— Zac Chase (@MrChase) February 25, 2016
Lectures are about control:
- Control of the narrative.
- Control of the cannon.
- Control of the information to be disseminated.
- Control of the time it takes to listen and (maybe) understand.
- Control of the pace and format for learning.
But, sometimes those controls can lead to really great learning. Sometimes a lecture is exactly what is needed to better understand a topic or to learn from someone with a specific expertise that is difficult to share in other ways. I would like to enumerate all of the times that lectures are good, but before I do so, I must lay out a few caveats.
The true benefits of lecture can only be felt if the following are in place:
- An authentic choice has been made by the participant to listen to and learn from the lecture. This means that there was a conscious decision to NOT do some other type of learning. It cannot be a passive decision or a “path of least resistance” decision. Rather, it should be an enthusiastic decision to learn by letting someone else share their experience.
- A backchannel is available. If the participants are not able to discuss their learning with one another as a part of the session (turn-and-talk, etc.), they must at least be able to process with one another through a Twitter (or some other technology) backchannel.
- The lecturer knows the audience. The person at the front of the room should know their audience and be responsive to them. She should be able to take cues and receive feedback from the audience in the form of laughter or energy in the room, incorporating it into the scope of the lecture itself.
- The lecture must tell a story. While I do not believe all lectures have to be riveting, I do believe that all effective lectures have a core conflict. There is some broader purpose for the relay of this information, and there is some deeper truth that is trying to be uncovered.
With all of those deep caveats in mind, the benefits of lecture are:
- Participants get to react and think through to a single argument. Most other learning formats do not allow for participants to dig into a single argument because each participant is hearing and working on something slightly different. When you have more voices in the room speaking, there is no single compelling idea for which to react to and build upon.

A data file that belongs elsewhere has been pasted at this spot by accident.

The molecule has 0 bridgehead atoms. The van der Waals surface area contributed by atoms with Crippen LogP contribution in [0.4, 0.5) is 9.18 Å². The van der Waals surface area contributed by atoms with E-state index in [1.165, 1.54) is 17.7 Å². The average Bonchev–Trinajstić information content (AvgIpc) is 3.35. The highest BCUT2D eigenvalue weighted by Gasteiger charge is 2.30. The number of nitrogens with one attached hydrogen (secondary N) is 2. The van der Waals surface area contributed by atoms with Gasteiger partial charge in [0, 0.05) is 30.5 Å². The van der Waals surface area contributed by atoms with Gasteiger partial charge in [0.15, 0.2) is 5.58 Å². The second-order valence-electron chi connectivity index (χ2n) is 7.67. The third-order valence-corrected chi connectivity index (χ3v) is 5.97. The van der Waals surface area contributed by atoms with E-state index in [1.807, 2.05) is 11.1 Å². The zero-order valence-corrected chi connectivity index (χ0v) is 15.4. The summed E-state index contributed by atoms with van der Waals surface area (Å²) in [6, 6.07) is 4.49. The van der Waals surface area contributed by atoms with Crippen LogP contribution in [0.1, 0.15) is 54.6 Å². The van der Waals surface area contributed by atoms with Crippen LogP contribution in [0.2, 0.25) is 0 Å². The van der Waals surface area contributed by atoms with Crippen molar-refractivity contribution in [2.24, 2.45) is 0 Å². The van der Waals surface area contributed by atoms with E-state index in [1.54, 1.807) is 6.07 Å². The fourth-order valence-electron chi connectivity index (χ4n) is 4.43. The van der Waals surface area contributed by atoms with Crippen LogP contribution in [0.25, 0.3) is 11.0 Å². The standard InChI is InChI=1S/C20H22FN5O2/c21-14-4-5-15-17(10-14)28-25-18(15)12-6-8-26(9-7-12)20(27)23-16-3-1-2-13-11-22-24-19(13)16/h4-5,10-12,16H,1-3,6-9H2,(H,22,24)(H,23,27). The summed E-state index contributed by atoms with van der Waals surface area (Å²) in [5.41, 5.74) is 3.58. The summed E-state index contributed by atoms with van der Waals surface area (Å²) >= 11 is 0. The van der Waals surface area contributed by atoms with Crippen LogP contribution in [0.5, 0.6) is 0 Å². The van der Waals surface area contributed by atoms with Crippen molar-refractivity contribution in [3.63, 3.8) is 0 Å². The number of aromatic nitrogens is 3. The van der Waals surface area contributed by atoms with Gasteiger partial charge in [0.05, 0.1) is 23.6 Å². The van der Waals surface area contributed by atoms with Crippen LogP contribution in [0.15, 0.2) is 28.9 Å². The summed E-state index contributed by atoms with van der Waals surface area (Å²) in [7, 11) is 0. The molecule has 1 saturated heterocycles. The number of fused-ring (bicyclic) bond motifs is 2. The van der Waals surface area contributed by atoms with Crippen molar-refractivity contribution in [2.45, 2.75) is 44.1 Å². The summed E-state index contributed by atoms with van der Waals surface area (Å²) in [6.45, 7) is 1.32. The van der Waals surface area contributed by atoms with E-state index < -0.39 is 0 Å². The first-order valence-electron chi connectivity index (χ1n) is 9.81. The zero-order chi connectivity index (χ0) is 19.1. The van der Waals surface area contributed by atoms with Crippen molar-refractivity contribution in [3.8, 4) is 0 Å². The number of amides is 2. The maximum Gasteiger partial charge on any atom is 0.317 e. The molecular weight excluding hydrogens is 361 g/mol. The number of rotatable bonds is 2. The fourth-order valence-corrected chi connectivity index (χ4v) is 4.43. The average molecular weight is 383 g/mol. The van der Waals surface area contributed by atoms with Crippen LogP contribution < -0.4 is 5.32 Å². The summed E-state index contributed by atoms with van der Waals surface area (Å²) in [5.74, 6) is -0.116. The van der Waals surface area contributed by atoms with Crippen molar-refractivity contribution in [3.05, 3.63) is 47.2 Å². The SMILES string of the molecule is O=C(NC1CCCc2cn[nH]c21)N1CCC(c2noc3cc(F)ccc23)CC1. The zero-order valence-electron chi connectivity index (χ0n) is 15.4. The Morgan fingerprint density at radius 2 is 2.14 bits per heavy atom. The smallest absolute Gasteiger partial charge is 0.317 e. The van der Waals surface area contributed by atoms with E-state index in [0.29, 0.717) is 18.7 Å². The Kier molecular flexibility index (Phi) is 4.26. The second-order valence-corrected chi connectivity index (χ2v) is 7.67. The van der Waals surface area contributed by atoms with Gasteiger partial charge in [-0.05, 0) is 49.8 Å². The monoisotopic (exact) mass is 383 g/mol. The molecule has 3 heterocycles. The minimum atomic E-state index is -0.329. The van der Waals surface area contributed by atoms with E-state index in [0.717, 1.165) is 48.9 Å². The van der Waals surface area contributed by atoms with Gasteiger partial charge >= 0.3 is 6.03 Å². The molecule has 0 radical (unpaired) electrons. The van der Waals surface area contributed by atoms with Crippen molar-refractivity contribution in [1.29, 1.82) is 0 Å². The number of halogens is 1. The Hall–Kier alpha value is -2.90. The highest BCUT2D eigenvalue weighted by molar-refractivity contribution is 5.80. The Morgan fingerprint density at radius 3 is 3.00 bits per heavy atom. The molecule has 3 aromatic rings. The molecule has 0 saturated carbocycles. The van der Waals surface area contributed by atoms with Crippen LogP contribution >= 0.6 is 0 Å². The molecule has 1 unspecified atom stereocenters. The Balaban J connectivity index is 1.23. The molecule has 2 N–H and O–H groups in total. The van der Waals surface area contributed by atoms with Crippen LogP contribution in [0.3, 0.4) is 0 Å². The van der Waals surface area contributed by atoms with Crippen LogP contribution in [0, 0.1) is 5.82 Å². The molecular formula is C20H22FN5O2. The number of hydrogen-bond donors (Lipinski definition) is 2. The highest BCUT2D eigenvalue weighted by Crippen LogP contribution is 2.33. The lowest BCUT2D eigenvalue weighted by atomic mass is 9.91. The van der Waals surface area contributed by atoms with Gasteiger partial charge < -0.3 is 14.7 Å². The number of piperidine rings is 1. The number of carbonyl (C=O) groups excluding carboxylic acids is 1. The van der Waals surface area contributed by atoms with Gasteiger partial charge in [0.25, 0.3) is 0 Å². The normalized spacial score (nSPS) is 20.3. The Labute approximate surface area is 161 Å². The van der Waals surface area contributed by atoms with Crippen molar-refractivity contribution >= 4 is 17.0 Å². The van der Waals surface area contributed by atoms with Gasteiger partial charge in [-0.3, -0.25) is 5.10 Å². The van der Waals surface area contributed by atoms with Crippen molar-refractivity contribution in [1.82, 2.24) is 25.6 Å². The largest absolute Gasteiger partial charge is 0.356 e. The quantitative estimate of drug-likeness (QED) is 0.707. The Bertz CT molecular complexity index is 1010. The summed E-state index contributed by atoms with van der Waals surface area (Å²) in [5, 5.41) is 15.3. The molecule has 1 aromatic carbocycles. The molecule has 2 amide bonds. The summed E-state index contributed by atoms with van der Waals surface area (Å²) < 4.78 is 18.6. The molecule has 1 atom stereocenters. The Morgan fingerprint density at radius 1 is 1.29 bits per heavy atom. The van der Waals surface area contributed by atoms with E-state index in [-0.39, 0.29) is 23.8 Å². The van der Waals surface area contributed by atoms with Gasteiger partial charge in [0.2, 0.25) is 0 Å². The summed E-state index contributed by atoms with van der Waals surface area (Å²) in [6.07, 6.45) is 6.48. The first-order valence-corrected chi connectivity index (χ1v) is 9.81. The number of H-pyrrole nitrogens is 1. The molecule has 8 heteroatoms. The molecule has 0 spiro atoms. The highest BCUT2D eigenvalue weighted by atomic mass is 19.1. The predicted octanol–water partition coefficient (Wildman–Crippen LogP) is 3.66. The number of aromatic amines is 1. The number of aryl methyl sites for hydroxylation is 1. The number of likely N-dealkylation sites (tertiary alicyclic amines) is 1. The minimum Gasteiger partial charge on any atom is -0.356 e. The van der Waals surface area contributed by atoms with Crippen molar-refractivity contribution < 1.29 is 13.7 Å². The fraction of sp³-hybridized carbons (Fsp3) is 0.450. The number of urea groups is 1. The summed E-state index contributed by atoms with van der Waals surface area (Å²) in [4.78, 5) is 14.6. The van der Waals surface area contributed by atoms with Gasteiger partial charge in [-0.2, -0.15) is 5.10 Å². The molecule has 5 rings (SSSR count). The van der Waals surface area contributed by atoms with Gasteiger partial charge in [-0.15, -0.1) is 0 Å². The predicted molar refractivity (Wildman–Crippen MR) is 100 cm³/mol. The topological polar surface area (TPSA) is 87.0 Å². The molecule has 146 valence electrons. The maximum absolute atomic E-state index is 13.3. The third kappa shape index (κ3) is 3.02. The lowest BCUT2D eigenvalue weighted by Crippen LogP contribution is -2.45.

- Important ideas can be easily transferred. If TED talks or An Inconvenient Truth are any indication, videos of lectures are one of the easiest ways to transfer important ideas from a small group of people to millions. This is why speeches still dominate political discourse. It is why we remember key metaphors and talking points and don’t need to constantly re-watch the same ideas over and over again. Lectures create a shorthand for ideas, and it can hugely benefit the transfer of those ideas.
- The barrier to entry is really low. For many types of learning, especially more active formats, there is a specific set of prerequisites for taking part. This includes technical understanding or even the ability to actively work together as a group. The lecture does not require anything other than your ability to listen. This simplicity is powerful. Although it can be abused by lecturers who try and obfuscate meaning, when done well, it allows everyone to learn.
- It gives a voice to anyone who is willing to speak. While it doesn’t happen as much as it should, when underrepresented opinions are given a platform from which to share, it lends an authority that wouldn’t otherwise be present. This is particularly acute in “keynote lectures”. When women, people of color, LGBT, or other people with substantially less privilege can stand up and speak their minds, it can be a powerful way to push back against injustice.
Clearly, lecture has its place. While I do think that for most learning lecture gets in the way of creation or collaboration, it can be done well and used strategically by an individual or an institution. In many ways, I hope that lecture doesn’t go away, but rather is used for what it is best suited: when the right voice is the one voice that should be heard.